Moe shakes off a yawn and rubs his chest as he rises. His schedule is different than most at the Waystation, and he’s tweaked it as best he can over the years, and he’s found use for this eccentricity. He had read once, as a boy, about a group of Blue Monks (he wasn’t sure if it was the same ones that were supposed to come with the luxe tunes as well) would wake up in all hours of the night for their work. When Moe started brewing on his own, the easiest time to sneak away for a spell would be in the late night hours, and that’s where he got some of his best work done now.

It’s early, or late, depending on how you put a spit in it. It’s been a few hours since he closed down the “confessional”, the time that he kept the place open with only himself out in the front for late night visitors. Sunny tended to be up at the crack of dawn to start things cooking, and that left him only a few hours to work in peace. She would chide him as he would laze in a couple of hours later, and then again take a drink or two and nap in the afternoon, but it meant that no one else was around to bother him as he worked. In theory, anyone could do what he did, and he always wondered if someone was willing to try to press the issue, maybe take a shot at it. But if any neophyte wanted to crack it, they were missing the work.

Moe flips open a very worn hidebound book, flipping through figures and charts. He walks down the aisles of his stock, paying special attention to the barrels still racked with aging product, draining a little and giving each a thoughtful sip while jotting down notes in his book. Mow notes, with some pride, a now empty small cask of special reserve. It had been a test batch, and he was rather proud of how it had worked for Dutch-boy and Shiva.

A small smile touches his lips. “Now, that’s a thing.” Moe offers a shake of his head as he opens the cask. There’s something stuck to the underside of the cask, somewhere in the neighborhood of grainy and slimy. Moe grabs a chisel from a workbench and begins to scrape, collecting it and storing it away. The barrel would later be cleaned and reused, but what was left behind was too valuable to wash away. Any dolt could make some juice, and squander some of Monty’s hard earned fruit by making it vinegar. ‘Course that was as about as sure of a thing that could assure your trip to the man as you could have managed. One of those books that managed to get passed around liked to preach a bit about “natural selection”, which a lot of dick hardholders liked to insist meant it was justified that they got to lead. But one hadn’t been the sharpest knife, and left in a bit about the artificial type. It would take generations, countless generations to winnow what you wanted, but when you finished a batch in a few months, if you started at a couple of years, you got a lot of generations. And the more Moe worked at it, the more people wanted his stuff. And the more people wanted his stuff, the more they were willing to give him to help get more of it.

The secret, it seemed, was giving people the means to do what they wanted. Maybe it was offering them a simple drink to whet their thirst, maybe take away their pain for a bit. Then, it was offering them a place to play cards, for the simple price of paying for their drinks. They had always wanted to play, and he had given them their excuse, and when a man was up, he tended to play fast and loose with the jingle on drinks and tips. And the more that it seemed that Moe could offer, the more people were willing to ask, and the more they paid for the pleasure of doing what they were going to do anyway. Requests became more…esoteric. Specific. And if they needed a little push, well…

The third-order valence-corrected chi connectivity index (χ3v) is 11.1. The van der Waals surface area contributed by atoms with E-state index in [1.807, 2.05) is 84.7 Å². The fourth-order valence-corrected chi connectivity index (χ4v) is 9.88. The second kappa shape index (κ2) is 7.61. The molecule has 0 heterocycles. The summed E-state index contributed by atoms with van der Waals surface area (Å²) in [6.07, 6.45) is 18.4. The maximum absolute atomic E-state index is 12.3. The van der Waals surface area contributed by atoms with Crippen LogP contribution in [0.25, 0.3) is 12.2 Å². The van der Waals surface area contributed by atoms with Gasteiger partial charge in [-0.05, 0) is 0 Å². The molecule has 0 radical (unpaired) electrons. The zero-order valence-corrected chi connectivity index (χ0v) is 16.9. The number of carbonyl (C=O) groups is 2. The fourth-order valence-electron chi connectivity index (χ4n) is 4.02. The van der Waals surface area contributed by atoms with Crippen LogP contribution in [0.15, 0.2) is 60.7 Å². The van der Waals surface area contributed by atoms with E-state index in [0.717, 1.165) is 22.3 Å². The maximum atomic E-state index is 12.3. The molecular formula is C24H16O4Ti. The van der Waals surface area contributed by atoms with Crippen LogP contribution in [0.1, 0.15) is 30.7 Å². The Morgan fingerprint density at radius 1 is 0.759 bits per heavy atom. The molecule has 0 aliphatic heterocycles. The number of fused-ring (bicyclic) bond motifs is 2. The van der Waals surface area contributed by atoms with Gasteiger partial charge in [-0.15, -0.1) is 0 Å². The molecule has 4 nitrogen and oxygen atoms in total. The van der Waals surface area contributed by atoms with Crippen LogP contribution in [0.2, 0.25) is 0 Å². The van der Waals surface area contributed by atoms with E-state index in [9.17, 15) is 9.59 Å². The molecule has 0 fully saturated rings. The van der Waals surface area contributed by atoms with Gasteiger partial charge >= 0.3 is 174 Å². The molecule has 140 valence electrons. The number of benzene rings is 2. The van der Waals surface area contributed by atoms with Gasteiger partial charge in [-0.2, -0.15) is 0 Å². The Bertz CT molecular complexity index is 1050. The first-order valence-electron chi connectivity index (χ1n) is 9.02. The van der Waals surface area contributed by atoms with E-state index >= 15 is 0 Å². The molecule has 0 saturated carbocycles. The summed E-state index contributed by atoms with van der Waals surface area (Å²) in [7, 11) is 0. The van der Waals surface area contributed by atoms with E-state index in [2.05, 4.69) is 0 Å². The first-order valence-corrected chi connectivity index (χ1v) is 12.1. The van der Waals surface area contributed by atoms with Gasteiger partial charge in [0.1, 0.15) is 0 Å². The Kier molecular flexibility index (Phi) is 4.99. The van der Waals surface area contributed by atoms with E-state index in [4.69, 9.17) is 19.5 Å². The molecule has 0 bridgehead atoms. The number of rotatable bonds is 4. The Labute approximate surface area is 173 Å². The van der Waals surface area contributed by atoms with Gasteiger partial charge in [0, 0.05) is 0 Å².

Dutch-boy. That was an interesting case, that it was.

Moe turns on a burner, heating up the water for his mash. He did he best to drown out the nagging idea of “personal responsibility” that did its best to keep him in trouble. He had promised…well, that might have been a bad idea.

“Stupid kid.”

Moe pours himself a draught of barrel of something finished and sips, thinking about the other night. Not the night of the kids hook-up (of which the pair seemed typically ungrateful of), but the one after that, with one kid getting very crispy around the edges. It was going to be a hard project to handle, and the line was tighter than he liked. Some test batches failed, after all, but the kid looked promising, if he wasn’t about to flame out right here. And if Moe could deliver…hell, who knew what people would ask him for next time.

Which led to the next problem. Moe gulped his drink a little deeper, watching the surface of the water begin to quake, a moment of calm, right before the boil came. Something was coming, he was sure of it. Something was always coming, but something was gnawing at his guts this time, something Marco had said. Moe had done his best to not look at the Maelstrom, had made it his policy not to look. They were just pictures in a book, he had once told himself, remembering another scrap of paper he had once read. But maybe, this time, he would have to.

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Hooch Interlude #1

Another night at Moe’s. Not after a long run around the Waystation’s turf, no, but they’d tracked down someone who’d done them wrong and then gotten into what was (for them) a mostly friendly fight. So the 30 Violent Bastards were as rowdy as ever. Pierre had already tried to bottle Rawsteak again, but the new recruit had ducked and laid the guy out with a right hook. Kid was learning fast.

“Hell of a day, huh Hooch?” Harridan said, sitting down besides the chopper. For his part Hooch was just sitting there, steadily draining a mug while Nuff argued with Moe over how to cook an actual raw steak. There’d been some confusion. But when Harridan spoke up, he looked over at her.

“Yeah. Girl doing alright?” he said, asking after Shiva.